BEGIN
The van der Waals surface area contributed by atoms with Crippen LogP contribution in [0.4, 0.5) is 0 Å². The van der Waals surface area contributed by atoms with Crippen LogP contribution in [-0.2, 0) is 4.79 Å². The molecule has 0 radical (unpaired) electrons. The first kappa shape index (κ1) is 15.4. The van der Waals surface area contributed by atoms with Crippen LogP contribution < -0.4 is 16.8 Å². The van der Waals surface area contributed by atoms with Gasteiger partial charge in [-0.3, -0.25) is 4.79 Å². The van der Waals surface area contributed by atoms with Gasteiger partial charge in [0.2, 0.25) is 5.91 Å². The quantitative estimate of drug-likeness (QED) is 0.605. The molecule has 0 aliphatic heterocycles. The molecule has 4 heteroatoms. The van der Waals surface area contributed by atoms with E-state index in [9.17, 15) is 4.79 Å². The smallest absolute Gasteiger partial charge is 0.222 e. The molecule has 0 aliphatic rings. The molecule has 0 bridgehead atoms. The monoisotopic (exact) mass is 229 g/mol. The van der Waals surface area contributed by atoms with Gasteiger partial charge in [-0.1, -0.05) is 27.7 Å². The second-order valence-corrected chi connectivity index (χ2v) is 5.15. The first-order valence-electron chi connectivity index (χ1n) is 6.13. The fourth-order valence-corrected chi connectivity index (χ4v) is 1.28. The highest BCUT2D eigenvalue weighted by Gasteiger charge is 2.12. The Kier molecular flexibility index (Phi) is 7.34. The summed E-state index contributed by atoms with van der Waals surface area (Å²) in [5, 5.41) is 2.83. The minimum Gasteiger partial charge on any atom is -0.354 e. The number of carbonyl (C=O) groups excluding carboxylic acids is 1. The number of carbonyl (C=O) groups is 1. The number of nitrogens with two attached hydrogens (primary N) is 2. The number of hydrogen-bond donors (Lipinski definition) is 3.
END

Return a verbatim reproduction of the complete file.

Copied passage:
The van der Waals surface area contributed by atoms with Crippen LogP contribution in [0.4, 0.5) is 0 Å². The van der Waals surface area contributed by atoms with Crippen LogP contribution in [-0.2, 0) is 4.79 Å². The molecule has 0 radical (unpaired) electrons. The first kappa shape index (κ1) is 15.4. The van der Waals surface area contributed by atoms with Crippen LogP contribution < -0.4 is 16.8 Å². The van der Waals surface area contributed by atoms with Gasteiger partial charge in [-0.3, -0.25) is 4.79 Å². The van der Waals surface area contributed by atoms with Gasteiger partial charge in [0.2, 0.25) is 5.91 Å². The quantitative estimate of drug-likeness (QED) is 0.605. The molecule has 0 aliphatic heterocycles. The molecule has 4 heteroatoms. The van der Waals surface area contributed by atoms with E-state index in [9.17, 15) is 4.79 Å². The smallest absolute Gasteiger partial charge is 0.222 e. The molecule has 0 aliphatic rings. The molecule has 0 bridgehead atoms. The monoisotopic (exact) mass is 229 g/mol. The van der Waals surface area contributed by atoms with Gasteiger partial charge in [-0.1, -0.05) is 27.7 Å². The second-order valence-corrected chi connectivity index (χ2v) is 5.15. The first-order valence-electron chi connectivity index (χ1n) is 6.13. The fourth-order valence-corrected chi connectivity index (χ4v) is 1.28. The highest BCUT2D eigenvalue weighted by Gasteiger charge is 2.12. The Kier molecular flexibility index (Phi) is 7.34. The summed E-state index contributed by atoms with van der Waals surface area (Å²) in [5, 5.41) is 2.83. The minimum Gasteiger partial charge on any atom is -0.354 e. The number of carbonyl (C=O) groups excluding carboxylic acids is 1. The number of carbonyl (C=O) groups is 1. The number of nitrogens with two attached hydrogens (primary N) is 2. The number of hydrogen-bond donors (Lipinski definition) is 3.